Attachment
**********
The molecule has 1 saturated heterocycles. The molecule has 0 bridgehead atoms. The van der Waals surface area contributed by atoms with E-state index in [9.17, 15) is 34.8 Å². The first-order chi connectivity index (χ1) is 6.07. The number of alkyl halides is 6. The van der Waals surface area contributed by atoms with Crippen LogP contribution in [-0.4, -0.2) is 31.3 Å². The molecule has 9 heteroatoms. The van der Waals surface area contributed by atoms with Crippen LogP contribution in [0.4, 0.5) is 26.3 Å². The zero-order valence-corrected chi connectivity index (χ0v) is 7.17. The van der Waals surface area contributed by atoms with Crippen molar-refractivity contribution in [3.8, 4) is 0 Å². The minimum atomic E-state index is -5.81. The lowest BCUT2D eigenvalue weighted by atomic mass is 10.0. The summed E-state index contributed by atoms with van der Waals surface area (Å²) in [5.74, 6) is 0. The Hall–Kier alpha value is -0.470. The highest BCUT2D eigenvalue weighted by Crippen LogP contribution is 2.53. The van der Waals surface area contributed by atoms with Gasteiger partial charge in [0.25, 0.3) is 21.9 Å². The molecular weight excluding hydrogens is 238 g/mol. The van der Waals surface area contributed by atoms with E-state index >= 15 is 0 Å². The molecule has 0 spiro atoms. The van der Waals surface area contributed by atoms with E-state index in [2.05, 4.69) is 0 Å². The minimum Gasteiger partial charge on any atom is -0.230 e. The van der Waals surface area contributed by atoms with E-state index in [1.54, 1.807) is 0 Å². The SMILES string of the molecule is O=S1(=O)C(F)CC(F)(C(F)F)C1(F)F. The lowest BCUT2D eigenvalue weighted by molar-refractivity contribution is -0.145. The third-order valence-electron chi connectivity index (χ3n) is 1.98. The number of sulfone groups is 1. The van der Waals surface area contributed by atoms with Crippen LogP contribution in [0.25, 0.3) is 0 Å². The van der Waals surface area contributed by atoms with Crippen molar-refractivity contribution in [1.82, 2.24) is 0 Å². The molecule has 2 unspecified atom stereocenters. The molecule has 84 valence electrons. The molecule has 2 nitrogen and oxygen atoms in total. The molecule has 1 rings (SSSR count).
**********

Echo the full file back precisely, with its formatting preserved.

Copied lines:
The molecule has 1 saturated heterocycles. The molecule has 0 bridgehead atoms. The van der Waals surface area contributed by atoms with E-state index in [9.17, 15) is 34.8 Å². The first-order chi connectivity index (χ1) is 6.07. The number of alkyl halides is 6. The van der Waals surface area contributed by atoms with Crippen LogP contribution in [-0.4, -0.2) is 31.3 Å². The molecule has 9 heteroatoms. The van der Waals surface area contributed by atoms with Crippen LogP contribution in [0.4, 0.5) is 26.3 Å². The zero-order valence-corrected chi connectivity index (χ0v) is 7.17. The van der Waals surface area contributed by atoms with Crippen molar-refractivity contribution in [3.8, 4) is 0 Å². The minimum atomic E-state index is -5.81. The lowest BCUT2D eigenvalue weighted by atomic mass is 10.0. The summed E-state index contributed by atoms with van der Waals surface area (Å²) in [5.74, 6) is 0. The Hall–Kier alpha value is -0.470. The highest BCUT2D eigenvalue weighted by Crippen LogP contribution is 2.53. The van der Waals surface area contributed by atoms with Gasteiger partial charge in [0.25, 0.3) is 21.9 Å². The molecular weight excluding hydrogens is 238 g/mol. The van der Waals surface area contributed by atoms with E-state index >= 15 is 0 Å². The molecule has 0 spiro atoms. The van der Waals surface area contributed by atoms with E-state index in [2.05, 4.69) is 0 Å². The minimum Gasteiger partial charge on any atom is -0.230 e. The van der Waals surface area contributed by atoms with E-state index in [1.54, 1.807) is 0 Å². The SMILES string of the molecule is O=S1(=O)C(F)CC(F)(C(F)F)C1(F)F. The lowest BCUT2D eigenvalue weighted by molar-refractivity contribution is -0.145. The third-order valence-electron chi connectivity index (χ3n) is 1.98. The number of sulfone groups is 1. The van der Waals surface area contributed by atoms with Crippen LogP contribution in [0.25, 0.3) is 0 Å². The van der Waals surface area contributed by atoms with Crippen molar-refractivity contribution in [1.82, 2.24) is 0 Å². The molecule has 2 unspecified atom stereocenters. The molecule has 84 valence electrons. The molecule has 2 nitrogen and oxygen atoms in total. The molecule has 1 rings (SSSR count).